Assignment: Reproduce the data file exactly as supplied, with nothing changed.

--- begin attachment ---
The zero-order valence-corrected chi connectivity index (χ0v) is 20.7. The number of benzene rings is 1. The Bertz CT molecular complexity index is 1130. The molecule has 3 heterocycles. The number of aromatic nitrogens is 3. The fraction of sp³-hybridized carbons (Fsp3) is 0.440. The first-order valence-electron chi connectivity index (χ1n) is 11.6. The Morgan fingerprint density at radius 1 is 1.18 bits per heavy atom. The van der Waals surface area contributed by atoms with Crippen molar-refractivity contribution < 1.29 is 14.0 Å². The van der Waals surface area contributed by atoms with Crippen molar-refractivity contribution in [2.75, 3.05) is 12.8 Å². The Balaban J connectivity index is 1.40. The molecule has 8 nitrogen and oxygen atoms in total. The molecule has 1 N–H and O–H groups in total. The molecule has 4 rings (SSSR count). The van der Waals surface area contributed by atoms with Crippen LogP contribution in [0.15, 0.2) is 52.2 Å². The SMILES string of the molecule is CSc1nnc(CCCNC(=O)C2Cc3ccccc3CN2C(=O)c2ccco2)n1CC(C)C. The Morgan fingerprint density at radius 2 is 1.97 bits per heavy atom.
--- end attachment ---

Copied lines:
The zero-order valence-corrected chi connectivity index (χ0v) is 20.7. The number of benzene rings is 1. The Bertz CT molecular complexity index is 1130. The molecule has 3 heterocycles. The number of aromatic nitrogens is 3. The fraction of sp³-hybridized carbons (Fsp3) is 0.440. The first-order valence-electron chi connectivity index (χ1n) is 11.6. The Morgan fingerprint density at radius 1 is 1.18 bits per heavy atom. The van der Waals surface area contributed by atoms with Crippen molar-refractivity contribution < 1.29 is 14.0 Å². The van der Waals surface area contributed by atoms with Crippen molar-refractivity contribution in [2.75, 3.05) is 12.8 Å². The Balaban J connectivity index is 1.40. The molecule has 8 nitrogen and oxygen atoms in total. The molecule has 1 N–H and O–H groups in total. The molecule has 4 rings (SSSR count). The van der Waals surface area contributed by atoms with Crippen LogP contribution in [0.15, 0.2) is 52.2 Å². The SMILES string of the molecule is CSc1nnc(CCCNC(=O)C2Cc3ccccc3CN2C(=O)c2ccco2)n1CC(C)C. The Morgan fingerprint density at radius 2 is 1.97 bits per heavy atom.